The chicken “orchestra” was in full performance when I arrived on the farm in Ruiru last week.
The layer birds appeared really happy with their situation. The harmony of their voices could have embarrassed some musical groups.
The birds confirmed the owner’s report that they were generally happy but one batch had a serious problem that had lasted about 35 days, surprisingly with very low mortality.
Bonnie, the farm manager, quickly briefed my colleague, Dr Joyce, and I on the problem. The farm had about 8,000 layer chickens of the Isa Brown breed in five different stages of production.
Two batches were in peak production, laying at about 75 and 80 per cent. The third batch, called S9 on the farm, was supposed to be hitting peak production of about 85-90 per cent at 22 weeks of age, but was currently only doing a measly 20 per cent.
The adult birds were raised on the cage system with three to four birds per cage, as recommended.
Dr Joyce asked Bonnie to give us the full brief and we would conclude by thoroughly interrogating the problem with S9. The fourth batch comprised spent layers that were to be sold for meat within the week.
Finally, there was the fifth batch of grower chickens about 10 weeks old in a house detached from that of the adult birds.
These birds had a bit of brown stool and Bonnie informed us he had already started treating them for coccidiosis. He provided us with clean protective clothing from his stock including caps, dust coats, gumboots and latex gloves.
Chicken and pig farmers should always ensure that they have the protective clothing for visitors and their veterinary service providers.
It is part of the best practice in biosecurity procedures that ensure the visitors do not introduce diseases on the farm or transfer diseases to others.
START TREATMENT EARLY
I informed Bonnie we would first examine the growing batch from outside their house then observe the two batches in top production from inside their housing units before going into the problematic lot. We would not check the spent birds.
My suggested pattern aimed to minimise cross-contamination of the houses and chances of disease transfer between the different lots of birds.
The growing birds all appeared normal in demeanour, activity and body condition. There were only a few brown-coloured droppings and Bonnie confirmed the number of birds affected by coccidiosis had greatly reduced since he started treatment.
I reiterated to him it is always advisable to start treatment early on noticing the brown colour to maximise effectiveness of treatment and prevent mortality.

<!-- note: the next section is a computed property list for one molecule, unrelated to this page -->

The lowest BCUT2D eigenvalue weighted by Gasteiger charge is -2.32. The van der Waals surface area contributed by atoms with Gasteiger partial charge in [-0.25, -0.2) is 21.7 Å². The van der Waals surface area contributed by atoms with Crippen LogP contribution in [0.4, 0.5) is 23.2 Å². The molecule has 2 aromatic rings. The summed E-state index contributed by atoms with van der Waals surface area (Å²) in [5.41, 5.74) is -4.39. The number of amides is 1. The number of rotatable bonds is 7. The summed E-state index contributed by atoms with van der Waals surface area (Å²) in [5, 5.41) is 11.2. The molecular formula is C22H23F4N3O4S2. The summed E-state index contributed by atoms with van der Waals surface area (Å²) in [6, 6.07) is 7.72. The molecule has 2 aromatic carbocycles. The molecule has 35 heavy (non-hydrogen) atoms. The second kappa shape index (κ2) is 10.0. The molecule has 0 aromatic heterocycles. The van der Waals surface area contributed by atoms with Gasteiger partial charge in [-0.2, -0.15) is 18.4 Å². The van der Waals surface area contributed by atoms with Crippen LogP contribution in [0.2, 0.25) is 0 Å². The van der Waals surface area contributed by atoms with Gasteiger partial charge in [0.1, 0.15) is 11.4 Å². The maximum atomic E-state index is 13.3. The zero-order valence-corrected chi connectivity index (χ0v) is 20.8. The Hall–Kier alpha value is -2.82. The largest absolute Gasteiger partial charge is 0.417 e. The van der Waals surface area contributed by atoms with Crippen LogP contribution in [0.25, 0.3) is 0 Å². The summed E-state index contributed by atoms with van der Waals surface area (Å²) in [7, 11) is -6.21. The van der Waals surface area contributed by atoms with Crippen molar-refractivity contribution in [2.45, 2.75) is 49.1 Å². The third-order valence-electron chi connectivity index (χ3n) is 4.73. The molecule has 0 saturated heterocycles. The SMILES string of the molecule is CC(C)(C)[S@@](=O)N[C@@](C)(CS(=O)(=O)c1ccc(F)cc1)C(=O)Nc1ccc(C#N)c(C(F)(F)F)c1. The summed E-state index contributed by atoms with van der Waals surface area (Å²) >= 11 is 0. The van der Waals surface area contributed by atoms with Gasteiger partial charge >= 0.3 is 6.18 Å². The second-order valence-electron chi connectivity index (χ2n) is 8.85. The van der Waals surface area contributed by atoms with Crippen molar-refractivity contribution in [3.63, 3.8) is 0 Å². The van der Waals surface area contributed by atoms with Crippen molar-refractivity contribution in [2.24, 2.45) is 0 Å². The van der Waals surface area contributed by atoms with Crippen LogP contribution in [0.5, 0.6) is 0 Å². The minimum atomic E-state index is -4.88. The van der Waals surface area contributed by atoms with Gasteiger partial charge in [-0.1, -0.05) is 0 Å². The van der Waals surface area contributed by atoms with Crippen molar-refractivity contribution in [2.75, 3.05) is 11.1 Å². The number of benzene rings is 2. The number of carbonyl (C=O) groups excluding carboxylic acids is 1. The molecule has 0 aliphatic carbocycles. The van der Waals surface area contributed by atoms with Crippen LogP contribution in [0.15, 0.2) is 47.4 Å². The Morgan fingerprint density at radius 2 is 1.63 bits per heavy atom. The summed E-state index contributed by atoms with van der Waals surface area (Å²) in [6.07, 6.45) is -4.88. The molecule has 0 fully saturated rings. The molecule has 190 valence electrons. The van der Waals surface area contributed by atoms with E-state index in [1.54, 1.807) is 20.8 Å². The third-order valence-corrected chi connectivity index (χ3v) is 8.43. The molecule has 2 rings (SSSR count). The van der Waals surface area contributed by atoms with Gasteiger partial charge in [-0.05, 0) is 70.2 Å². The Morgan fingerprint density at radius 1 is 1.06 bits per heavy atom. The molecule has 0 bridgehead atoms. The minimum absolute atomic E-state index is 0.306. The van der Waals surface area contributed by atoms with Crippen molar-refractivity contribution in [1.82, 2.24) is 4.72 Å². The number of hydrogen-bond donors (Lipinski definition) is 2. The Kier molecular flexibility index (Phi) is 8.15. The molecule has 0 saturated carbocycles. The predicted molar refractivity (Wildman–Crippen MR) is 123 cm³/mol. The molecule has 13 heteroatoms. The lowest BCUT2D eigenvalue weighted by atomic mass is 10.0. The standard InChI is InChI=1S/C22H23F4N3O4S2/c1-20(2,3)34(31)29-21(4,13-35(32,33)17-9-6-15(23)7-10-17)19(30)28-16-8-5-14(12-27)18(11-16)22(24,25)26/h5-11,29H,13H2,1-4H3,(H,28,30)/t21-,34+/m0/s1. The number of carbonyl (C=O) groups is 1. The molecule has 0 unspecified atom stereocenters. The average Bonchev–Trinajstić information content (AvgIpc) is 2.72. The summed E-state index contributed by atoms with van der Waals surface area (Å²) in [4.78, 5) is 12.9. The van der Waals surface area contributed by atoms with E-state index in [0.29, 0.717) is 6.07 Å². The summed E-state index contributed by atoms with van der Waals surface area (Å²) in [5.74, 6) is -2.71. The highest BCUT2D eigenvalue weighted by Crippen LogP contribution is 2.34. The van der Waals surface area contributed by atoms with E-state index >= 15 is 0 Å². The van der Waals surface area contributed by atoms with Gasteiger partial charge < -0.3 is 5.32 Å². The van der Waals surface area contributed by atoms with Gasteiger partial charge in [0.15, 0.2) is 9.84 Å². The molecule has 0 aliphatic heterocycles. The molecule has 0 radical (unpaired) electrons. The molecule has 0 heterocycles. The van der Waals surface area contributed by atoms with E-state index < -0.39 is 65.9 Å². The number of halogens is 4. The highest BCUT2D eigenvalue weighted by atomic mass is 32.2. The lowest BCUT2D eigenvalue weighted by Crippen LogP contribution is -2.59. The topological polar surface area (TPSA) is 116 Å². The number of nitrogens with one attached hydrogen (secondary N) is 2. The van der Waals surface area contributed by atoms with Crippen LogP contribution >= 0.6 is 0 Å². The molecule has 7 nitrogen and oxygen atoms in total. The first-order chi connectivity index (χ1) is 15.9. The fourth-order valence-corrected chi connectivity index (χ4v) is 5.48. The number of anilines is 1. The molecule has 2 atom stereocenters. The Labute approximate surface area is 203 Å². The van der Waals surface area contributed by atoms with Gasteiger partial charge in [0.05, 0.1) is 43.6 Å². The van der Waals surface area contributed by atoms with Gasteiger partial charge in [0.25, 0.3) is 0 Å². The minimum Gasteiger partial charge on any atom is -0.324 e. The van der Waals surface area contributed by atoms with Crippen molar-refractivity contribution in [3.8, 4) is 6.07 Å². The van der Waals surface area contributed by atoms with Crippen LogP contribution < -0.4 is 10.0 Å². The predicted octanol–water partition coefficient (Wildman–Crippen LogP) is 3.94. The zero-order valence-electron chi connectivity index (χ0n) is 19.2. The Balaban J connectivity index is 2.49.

All the laying birds were housed in one large building segmented into individual units by stone walls, mesh wire and plastic sheeting.
Each unit had a separate entrance with a disinfectant bath on the outside. We waded through the disinfectant and examined the birds in the two top laying batches.
I noticed a few birds were recovering from infectious coryza and the manager confirmed treatment for the disease had been completed with good response.
I explained to Bonnie the attack by the disease could have been the cause of the drop in peak egg production. The birds would possibly further increase production once they all fully recovered.
At last, we got into the problematic S9 lot of layers. The birds generally looked happy. They had very good appetite, were active and looked bright, but there was a huge problem. The environmental sound in the house felt like heavy water jets repeatedly hitting a hard surface.
The floor was completely wet and in some areas water flowed from the sparse normal chicken droppings seen on the floor.
“Doctor, it is amazing these birds appear to be urinating and this has been happening for the last 35 days despite various treatments,” Bonnie said.
I could see that the birds kept squatting and squirting almost clear fluid from their vents. The vents were all clear and once a bird completed the act and reverted to normal posture, one would not identify it. This is unlike birds with regular diarrhoea where the vent feathers are matted with soft or fluid droppings.
Bonnie explained the affected 1,800 birds had come from one supplier, separate from the other batches at 15 weeks of age. They had shown some diarrhoea a week after arrival, which then progressed to the current watery discharge. Treatment with antibiotics, electrolytes and probiotics had failed to resolve the problem.
Some birds were sacrificed for postmortem but no definitive diagnosis was made. The birds were eating the same feed as the other layers. Bonnie further said the death rate was very low at about one bird every two weeks.
The unit had three sets of cage batteries named S9A, B and C. Birds in A and B were the most affected but the problem was progressing to C.
There was almost no egg production in battery S9A. Total production in this lot was about 20 per cent and dropping. I estimated that about 80 per cent of the birds in the unit were affected by the watery diarrhoea.
Upon examining the birds, we found the majority were grossly underweight. When we held them upside down, they discharged clear mucoid fluid through the mouth. I attributed that to the large amount of water they were drinking to replace the one lost in the diarrhoea.
This was definitely a challenging occurrence that defied the diseases documented in layers. I contacted professional colleagues at the Veterinary Research Laboratories at Kabete and we took samples for laboratory investigation. We are awaiting the results.
In the meantime, I put the birds on a strong broad-spectrum antibiotic for five days and continuous administration of electrolyte and vitamins in water. I also advised Bonnie to treat the drinking water with chlorine.
Further, he would administer a suitable yeast fermentation metabolite in their feed. I am eagerly awaiting the laboratory results and will share them when they are out.